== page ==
Sunday, August 28, 2011

Financial Planning and Baby Boomers

John is one of the sharpest guys I follow, so we listen to his words carefully.

Some Thoughts on Getting Older

(Source: John Mauldin)

I turn 62 on October 4 while in Geneva. I don’t feel that old, and hope I don’t look it, but the birth certificate verifies the age. I should note that my mother turned 94 last week and is still quite active. I was talking with a Rice University classmate (of ’72) and old friend, John Benzon, who has recently retired from Price Waterhouse and is trying to figure out what “Act 2” will be. I realized that when we graduated, we had barely lived 1/3 of the lives we now have.

So with that on my mind, two items hit my inbox today. The first was from Lance Roberts of Streettalk Advisors. The San Francisco Fed did a report recently that suggested that we aging Boomers will be a drag on the stock market as we sell to support our retirement (shades of Harry Dent!). From the report: 

“The baby boom generation born between 1946 and 1964 has had a large impact on the U.S. economy and will continue to do so as baby boomers gradually phase from work into retirement over the next two decades. To finance retirement, they are likely to sell off acquired assets, especially risky equities. A looming concern is that this massive sell-off might depress equity values.” 

You can read his short piece and the link to the Fed piece at financial-blog/253-boomers- are-going-to-be-a-real-drag. html.

I am not so sure, though. I think the Boomer generation is a little different from previous generations. I remember going to my grandmother’s in my early years, when my aunts and uncles were the age I am now. Even though active – and most lived well into their 90s – they had a far more sedentary lifestyle than many Boomers do today. Boomers are more active and, whether for financial reasons or simply because they don’t want to retire (that would be me!), they are going to work longer than previous generations. In fact, the only cohort that has seen their employment rates rise is workers over the age of 55! Good for them (although tough on my young kids, who need those jobs).

Then I got this picture from Jon Sundt, the president of Altegris, a close friend, and my business partner. He is 50, at the tail end of the Boomer Generation. 

This is a wave he caught at the Mentawai Island Chain, 80 miles off the coast of Sumatra, Indonesia. He goes there every summer. They go into the middle of the Indian Ocean to find these large waves. And it is mostly Boomer surfers. (I’m not sure how much I like the guy who’s responsible for a large part of my monthly cash flow taking these risks, but that’s another story!)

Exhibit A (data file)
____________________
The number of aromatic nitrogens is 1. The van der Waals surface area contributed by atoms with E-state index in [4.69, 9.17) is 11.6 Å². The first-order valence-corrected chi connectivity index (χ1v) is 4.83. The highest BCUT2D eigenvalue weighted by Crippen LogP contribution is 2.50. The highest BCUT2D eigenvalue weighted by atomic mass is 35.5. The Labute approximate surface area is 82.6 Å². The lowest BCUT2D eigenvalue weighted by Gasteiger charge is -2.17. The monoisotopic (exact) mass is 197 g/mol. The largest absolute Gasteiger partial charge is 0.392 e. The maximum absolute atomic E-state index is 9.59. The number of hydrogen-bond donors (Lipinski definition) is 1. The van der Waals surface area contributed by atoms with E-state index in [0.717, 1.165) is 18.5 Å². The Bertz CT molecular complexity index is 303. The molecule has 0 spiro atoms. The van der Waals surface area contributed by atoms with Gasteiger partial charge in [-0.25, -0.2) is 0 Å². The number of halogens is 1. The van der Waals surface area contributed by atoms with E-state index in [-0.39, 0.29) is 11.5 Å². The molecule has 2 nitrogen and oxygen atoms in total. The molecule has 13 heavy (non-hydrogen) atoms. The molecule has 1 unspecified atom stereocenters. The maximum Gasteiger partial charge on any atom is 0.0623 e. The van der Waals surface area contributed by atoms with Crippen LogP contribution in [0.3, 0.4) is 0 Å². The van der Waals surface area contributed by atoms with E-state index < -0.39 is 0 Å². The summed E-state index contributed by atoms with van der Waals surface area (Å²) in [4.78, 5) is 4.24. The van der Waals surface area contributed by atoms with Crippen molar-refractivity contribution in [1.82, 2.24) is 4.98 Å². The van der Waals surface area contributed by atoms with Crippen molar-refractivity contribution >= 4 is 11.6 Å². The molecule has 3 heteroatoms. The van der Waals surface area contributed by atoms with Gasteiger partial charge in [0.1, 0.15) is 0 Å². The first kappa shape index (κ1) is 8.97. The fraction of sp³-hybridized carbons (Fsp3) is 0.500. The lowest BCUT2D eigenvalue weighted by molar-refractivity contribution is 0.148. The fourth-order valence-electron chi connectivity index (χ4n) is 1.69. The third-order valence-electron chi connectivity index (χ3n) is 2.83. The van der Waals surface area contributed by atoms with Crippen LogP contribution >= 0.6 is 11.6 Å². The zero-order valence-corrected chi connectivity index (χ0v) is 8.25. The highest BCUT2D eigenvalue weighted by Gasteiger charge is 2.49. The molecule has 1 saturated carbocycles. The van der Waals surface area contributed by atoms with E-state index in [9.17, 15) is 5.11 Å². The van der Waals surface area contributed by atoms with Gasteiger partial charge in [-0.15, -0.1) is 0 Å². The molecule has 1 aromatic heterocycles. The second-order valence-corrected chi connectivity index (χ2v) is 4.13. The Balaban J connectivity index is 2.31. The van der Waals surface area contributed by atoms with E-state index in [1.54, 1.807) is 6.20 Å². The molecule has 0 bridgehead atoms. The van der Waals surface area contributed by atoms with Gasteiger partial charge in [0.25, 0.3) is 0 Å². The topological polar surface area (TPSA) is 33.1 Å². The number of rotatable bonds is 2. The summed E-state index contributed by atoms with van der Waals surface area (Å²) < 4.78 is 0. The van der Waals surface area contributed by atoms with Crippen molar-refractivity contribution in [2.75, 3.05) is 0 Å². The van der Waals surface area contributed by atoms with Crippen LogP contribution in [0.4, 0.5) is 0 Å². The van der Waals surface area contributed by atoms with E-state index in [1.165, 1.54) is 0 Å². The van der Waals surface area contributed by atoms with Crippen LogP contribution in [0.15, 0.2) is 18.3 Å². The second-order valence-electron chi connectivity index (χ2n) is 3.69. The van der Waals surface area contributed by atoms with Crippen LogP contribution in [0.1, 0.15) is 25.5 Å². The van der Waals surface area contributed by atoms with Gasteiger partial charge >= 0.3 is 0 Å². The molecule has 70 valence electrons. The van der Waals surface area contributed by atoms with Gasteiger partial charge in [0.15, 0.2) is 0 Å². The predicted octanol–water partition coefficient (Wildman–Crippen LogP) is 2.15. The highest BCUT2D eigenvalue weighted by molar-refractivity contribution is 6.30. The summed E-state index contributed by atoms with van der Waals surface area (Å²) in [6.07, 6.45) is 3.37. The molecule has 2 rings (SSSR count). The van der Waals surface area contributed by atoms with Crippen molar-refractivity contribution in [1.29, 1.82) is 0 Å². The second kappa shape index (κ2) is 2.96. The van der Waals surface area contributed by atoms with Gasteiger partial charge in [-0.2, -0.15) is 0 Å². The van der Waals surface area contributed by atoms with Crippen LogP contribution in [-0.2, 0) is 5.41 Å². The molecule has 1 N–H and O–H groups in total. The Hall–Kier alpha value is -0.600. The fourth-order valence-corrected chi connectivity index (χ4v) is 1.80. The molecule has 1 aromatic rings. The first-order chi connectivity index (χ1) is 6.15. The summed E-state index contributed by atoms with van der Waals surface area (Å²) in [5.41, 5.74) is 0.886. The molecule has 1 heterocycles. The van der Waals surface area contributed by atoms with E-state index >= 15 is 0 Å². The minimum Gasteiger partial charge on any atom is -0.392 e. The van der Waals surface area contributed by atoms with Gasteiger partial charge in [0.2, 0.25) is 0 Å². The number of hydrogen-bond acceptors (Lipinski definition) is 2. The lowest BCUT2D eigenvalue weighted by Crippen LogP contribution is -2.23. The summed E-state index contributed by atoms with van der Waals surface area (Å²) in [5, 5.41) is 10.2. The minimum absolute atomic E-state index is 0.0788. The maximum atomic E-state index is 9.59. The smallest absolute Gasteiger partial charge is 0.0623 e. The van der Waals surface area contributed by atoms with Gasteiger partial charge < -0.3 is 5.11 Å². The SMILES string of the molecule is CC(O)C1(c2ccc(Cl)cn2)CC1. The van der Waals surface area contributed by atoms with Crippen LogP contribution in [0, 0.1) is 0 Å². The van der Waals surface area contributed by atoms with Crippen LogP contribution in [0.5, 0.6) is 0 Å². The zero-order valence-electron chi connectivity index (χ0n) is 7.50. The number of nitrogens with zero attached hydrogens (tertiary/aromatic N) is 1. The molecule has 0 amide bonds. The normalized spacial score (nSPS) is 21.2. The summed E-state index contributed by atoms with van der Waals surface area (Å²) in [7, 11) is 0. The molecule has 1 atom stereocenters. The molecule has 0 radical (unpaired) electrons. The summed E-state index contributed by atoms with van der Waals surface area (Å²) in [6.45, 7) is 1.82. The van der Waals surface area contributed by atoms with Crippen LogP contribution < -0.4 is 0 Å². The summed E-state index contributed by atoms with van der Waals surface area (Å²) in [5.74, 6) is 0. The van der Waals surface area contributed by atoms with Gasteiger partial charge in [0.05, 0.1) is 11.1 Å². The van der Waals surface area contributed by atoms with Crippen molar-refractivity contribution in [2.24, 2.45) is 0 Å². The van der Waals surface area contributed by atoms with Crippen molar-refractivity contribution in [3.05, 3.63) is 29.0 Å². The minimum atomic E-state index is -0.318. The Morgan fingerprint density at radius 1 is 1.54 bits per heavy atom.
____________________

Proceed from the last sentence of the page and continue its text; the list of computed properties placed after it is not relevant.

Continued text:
Go to a gym or running trail: it is not just kids out there any more. There are lots of people my age where I work out. Some of the trainers are over 50! We all have friends who are pushing the envelope – climbing mountains, biking, etc.

And the new biotech that will come out within the next five years is going to offer cures for many of the things that kill us sooner than we simply wear out. Cancer, Alzheimer’s, sclerosis of the liver, viruses are all on the short target list. I was talking about this with Scott Burns, noted author and long-time newspaper columnist (and a long-time friend). He calls it “catastrophic success” in his next book, as living longer is a “success,” but it makes our collective pension, Social Security, and Medicare problems even worse. Maybe MUCH worse. I smiled and told him there are worse problems than living longer. I intend to be writing and traveling for a few more decades.

And as my Dad used to say (he made it to 86), “God willing and the creek don’t rise” I intend to do 62 pushups on October 4th, which will be a personal best. I can’t do much about getting older (I will be very disappointed if I do not get a whole lot older!), but I don’t have to go quietly into that dark night. And neither do you, gentle reader. So, make sure you are around to read my musings a whole lot longer, as well. If you hang around long enough, you will even see me turn bullish! It won’t be that long, I promise. It will seem like just a few weeks from now.

And while I was having lunch with Scott, he asked me the question, “How many years of US corn production would the dollar reserves of China buy?” I mused, maybe 40. Wrong. It is only 12. And that is just corn. Not soybeans, wheat or rice or cattle, hogs or chickens. Think about that and stand back in awe at the productivity of the American farmer.



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